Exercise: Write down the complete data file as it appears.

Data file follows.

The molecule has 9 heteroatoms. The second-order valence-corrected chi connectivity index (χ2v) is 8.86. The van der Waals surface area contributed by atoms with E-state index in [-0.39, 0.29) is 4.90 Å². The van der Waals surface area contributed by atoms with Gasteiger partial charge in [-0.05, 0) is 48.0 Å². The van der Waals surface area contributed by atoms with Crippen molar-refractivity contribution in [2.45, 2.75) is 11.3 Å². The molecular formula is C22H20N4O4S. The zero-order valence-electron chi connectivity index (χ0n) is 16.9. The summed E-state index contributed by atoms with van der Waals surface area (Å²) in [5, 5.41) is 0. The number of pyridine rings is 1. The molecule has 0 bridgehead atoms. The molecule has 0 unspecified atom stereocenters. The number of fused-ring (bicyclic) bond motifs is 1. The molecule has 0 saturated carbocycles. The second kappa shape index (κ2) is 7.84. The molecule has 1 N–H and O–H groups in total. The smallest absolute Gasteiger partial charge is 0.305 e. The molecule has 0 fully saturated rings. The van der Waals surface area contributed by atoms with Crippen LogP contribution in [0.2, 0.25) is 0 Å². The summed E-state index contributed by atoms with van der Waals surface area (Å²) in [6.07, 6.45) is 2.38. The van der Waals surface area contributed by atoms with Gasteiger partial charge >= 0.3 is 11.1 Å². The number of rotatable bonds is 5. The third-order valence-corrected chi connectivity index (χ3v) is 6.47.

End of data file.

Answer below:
The molecule has 9 heteroatoms. The second-order valence-corrected chi connectivity index (χ2v) is 8.86. The van der Waals surface area contributed by atoms with E-state index in [-0.39, 0.29) is 4.90 Å². The van der Waals surface area contributed by atoms with Gasteiger partial charge in [-0.05, 0) is 48.0 Å². The van der Waals surface area contributed by atoms with Crippen molar-refractivity contribution in [2.45, 2.75) is 11.3 Å². The molecular formula is C22H20N4O4S. The zero-order valence-electron chi connectivity index (χ0n) is 16.9. The summed E-state index contributed by atoms with van der Waals surface area (Å²) in [5, 5.41) is 0. The number of pyridine rings is 1. The molecule has 0 bridgehead atoms. The molecule has 0 unspecified atom stereocenters. The number of fused-ring (bicyclic) bond motifs is 1. The molecule has 0 saturated carbocycles. The second kappa shape index (κ2) is 7.84. The molecule has 1 N–H and O–H groups in total. The smallest absolute Gasteiger partial charge is 0.305 e. The molecule has 0 fully saturated rings. The van der Waals surface area contributed by atoms with Crippen LogP contribution in [0.2, 0.25) is 0 Å². The summed E-state index contributed by atoms with van der Waals surface area (Å²) in [6.07, 6.45) is 2.38. The van der Waals surface area contributed by atoms with Gasteiger partial charge >= 0.3 is 11.1 Å². The number of rotatable bonds is 5. The third-order valence-corrected chi connectivity index (χ3v) is 6.47.